Immunized HIV-infected children, adolescents, and young adults have contracted wild type measles and sustained severe disease. If exposed to measles, all HIV-infected infants, children, and adolescents, as well as children of unknown infectious status born to HIV-infected women, should receive 0.5 mL/kg (maximum dose, 15 mL) of immune globulin intramuscularly, regardless of their immunization status, because it is impossible to know in a timely fashion if the child has protective antibody. If the person exposed to measles is receiving intravenous immune globulin (IGIV) (400 mg/kg) and ≥3 weeks have elapsed since the last dose, the person should receive IG (0.5 mL/kg) or IGIV (400 mg/kg) as soon as possible. Because of the uncertainty regarding measles antibody concentrations in IGIV and the rapid metabolism of IGIV in HIV-infected children, some experts have chosen to administer an additional dose of IGIV if 2 or more weeks have elapsed since IGIV has been administered at the time of measles exposure.
Severely immunosuppressed HIV-infected infants, children, adolescents, and young adults should not receive measles virus–containing vaccines.
HIV-infected children, adolescents, and young adults without evidence of severe immunosuppression should receive MMR vaccine. The first dose should be administered at 12 months of age. The second dose may be given as soon as 28 days after the first dose. In the event of an outbreak in the community, vaccination with monovalent measles vaccine (or MMR) is recommended for infants as young as 6 months when exposure to natural measles is considered likely. Children vaccinated before the first birthday should be revaccinated with MMR at 12 months, and an additional dose may be given as soon as 28 days later.
All members of the household of an HIV-infected person should receive measles vaccine unless they are HIV-infected and severely immunosuppressed, were born before 1957, have had physician-diagnosed measles, have laboratory evidence of measles immunity, have had age-appropriate immunizations, or have a contraindication to measles vaccine.
If they are exposed to wild type measles, immune globulin prophylaxis should be administered to all HIV-infected children and adolescents and to children of unknown infection status born to HIV-infected women, regardless of the degree of immunosuppression or measles immunization status.
Committee on Infectious Diseases, 1998–1999
Neal A. Halsey, MD, Chairperson
Jon S. Abramson, MD
P. Joan Chesney, MD
Margaret C. Fisher, MD
Michael A. Gerber, MD
S. Michael Marcy, MD
Dennis L. Murray, MD
Gary D. Overturf, MD
Charles G. Prober, MD
Leonard B. Weiner, MD
Richard J. Whitley, MD
Ram Yogev, MD
Carol J. Baker, MD
Georges Peter, MD
Larry K. Pickering, MD
Robert Breiman, MD
National Vaccine Program Office
M. Carolyn Hardegree, MD
Food and Drug Administration
Anthony Hirsch, MD
AAP Council on Pediatric Practice
Richard F. Jacobs, MD
American Thoracic Society
Noni E. MacDonald, MD
Canadian Paediatric Society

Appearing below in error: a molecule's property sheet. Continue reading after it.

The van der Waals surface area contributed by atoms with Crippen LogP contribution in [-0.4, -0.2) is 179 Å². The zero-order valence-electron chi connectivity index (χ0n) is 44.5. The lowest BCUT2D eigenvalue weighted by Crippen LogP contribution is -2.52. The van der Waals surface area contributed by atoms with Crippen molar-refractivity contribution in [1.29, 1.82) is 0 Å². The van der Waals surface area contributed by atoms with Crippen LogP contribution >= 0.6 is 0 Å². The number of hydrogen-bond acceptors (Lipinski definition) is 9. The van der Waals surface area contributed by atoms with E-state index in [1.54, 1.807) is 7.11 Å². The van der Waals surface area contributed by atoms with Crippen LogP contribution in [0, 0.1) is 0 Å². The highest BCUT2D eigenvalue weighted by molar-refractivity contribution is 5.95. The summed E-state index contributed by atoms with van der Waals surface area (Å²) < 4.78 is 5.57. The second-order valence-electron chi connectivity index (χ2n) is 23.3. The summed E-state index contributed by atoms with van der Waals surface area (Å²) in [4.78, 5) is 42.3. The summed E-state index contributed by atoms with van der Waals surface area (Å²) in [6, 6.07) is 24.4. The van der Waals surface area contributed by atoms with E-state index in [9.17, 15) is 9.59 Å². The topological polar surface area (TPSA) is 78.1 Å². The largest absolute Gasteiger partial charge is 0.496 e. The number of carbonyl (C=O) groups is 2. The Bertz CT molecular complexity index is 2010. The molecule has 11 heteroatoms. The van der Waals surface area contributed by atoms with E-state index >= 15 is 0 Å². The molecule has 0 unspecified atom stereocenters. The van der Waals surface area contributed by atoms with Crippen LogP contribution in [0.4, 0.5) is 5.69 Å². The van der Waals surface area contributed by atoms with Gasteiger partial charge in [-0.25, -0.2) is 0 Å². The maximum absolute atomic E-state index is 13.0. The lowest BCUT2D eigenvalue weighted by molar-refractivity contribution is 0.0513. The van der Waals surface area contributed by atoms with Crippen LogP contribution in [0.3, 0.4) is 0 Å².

Walter A. Orenstein, MD
Centers for Disease Control and Prevention
N. Regina Rabinovich, MD
National Institutes of Allergy and Infectious Diseases
Ben Schwartz, MD
Centers for Disease Control and Prevention
Committee on Pediatric AIDS, 1998–1999
Catherine Wilfert, MD, Chairperson
Jane Ellen Aronson, MD
Donna T. Beck, MD
Alan R. Fleischman, MD
Mark W. Kline, MD
Lynne M. Mofenson, MD
Gwendolyn B. Scott, MD
Diane W. Wara, MD
Patricia N. Whitley-Williams, MD
Mary Lou Lindegren, MD
Centers for Disease Control and Prevention
The recommendations in this statement do not indicate an exclusive course of treatment or serve as a standard of medical care. Variations, taking into account individual circumstances, may be appropriate.
- ↵American Academy of Pediatrics. Measles. In: Peter G, ed. 1997 Red Book. Report of the Committee on Infectious Diseases. 24th ed. Elk Grove Village, IL: American Academy of Pediatrics; 1997:348–350
- Mitus A,
- Holloway A,
- Evans AE,
- Enders JF
- Arpadi SM,
- Markowitz LE,
- Baughman AL,
- et al.
- ↵El-Sadr W, Oleske JM, Agins BE, et al. Clinical Practice Guideline Number 7. Evaluation and Management of Early HIV Infection. Rockville, MD: US Department of Health and Human Services, Public Health Service, Agency for Health Care Policy and Research, January 1994; AHCPR publication 94-0572
- American Academy of Pediatrics, Committee on Pediatric AIDS
- ↵National Pediatric and Family HIV Resource Center and National Center for Infectious Diseases, Centers for Disease Control and Prevention. 1995 revised guidelines for prophylaxis against Pneumocystis carinii pneumonia for children infected with or perinatally exposed to human immunodeficiency virus. MMWR Morb Mortal Wkly Rep. 1995;44(RR-4):1–11
- ↵Centers for Disease Control and Prevention. 1994 revised classification system for human immunodeficiency virus infection in children less than 13 years of age. MMWR Morb Mortal Wkly Rep. 1994;43(RR-12):1–19
- ↵Centers for Disease Control and Prevention. 1993 revised classification system for HIV infection and expanded surveillance case definition for AIDS among adolescents and adults. MMWR Morb Mortal Wkly Rep. 1992;41(RR-17):1–19
- Copyright © 1999 American Academy of Pediatrics